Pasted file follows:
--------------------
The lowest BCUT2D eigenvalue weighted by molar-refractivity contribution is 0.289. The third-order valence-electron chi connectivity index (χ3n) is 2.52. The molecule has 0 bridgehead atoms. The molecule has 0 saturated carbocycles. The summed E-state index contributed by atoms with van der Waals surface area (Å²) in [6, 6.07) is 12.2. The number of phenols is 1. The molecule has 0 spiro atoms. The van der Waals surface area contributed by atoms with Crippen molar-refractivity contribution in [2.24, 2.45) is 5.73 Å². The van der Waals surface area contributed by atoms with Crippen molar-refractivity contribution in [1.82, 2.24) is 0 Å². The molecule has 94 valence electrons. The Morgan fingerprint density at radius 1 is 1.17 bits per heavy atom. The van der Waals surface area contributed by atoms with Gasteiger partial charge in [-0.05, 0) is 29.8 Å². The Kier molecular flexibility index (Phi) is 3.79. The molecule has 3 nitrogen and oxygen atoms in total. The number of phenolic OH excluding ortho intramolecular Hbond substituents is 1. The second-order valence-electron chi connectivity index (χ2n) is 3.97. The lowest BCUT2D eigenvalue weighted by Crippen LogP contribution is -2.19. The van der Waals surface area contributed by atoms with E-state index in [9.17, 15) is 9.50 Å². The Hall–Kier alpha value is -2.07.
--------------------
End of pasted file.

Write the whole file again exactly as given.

The lowest BCUT2D eigenvalue weighted by molar-refractivity contribution is 0.289. The third-order valence-electron chi connectivity index (χ3n) is 2.52. The molecule has 0 bridgehead atoms. The molecule has 0 saturated carbocycles. The summed E-state index contributed by atoms with van der Waals surface area (Å²) in [6, 6.07) is 12.2. The number of phenols is 1. The molecule has 0 spiro atoms. The van der Waals surface area contributed by atoms with Crippen molar-refractivity contribution in [2.24, 2.45) is 5.73 Å². The van der Waals surface area contributed by atoms with Crippen molar-refractivity contribution in [1.82, 2.24) is 0 Å². The molecule has 94 valence electrons. The Morgan fingerprint density at radius 1 is 1.17 bits per heavy atom. The van der Waals surface area contributed by atoms with Gasteiger partial charge in [-0.05, 0) is 29.8 Å². The Kier molecular flexibility index (Phi) is 3.79. The molecule has 3 nitrogen and oxygen atoms in total. The number of phenolic OH excluding ortho intramolecular Hbond substituents is 1. The second-order valence-electron chi connectivity index (χ2n) is 3.97. The lowest BCUT2D eigenvalue weighted by Crippen LogP contribution is -2.19. The van der Waals surface area contributed by atoms with E-state index in [9.17, 15) is 9.50 Å². The Hall–Kier alpha value is -2.07.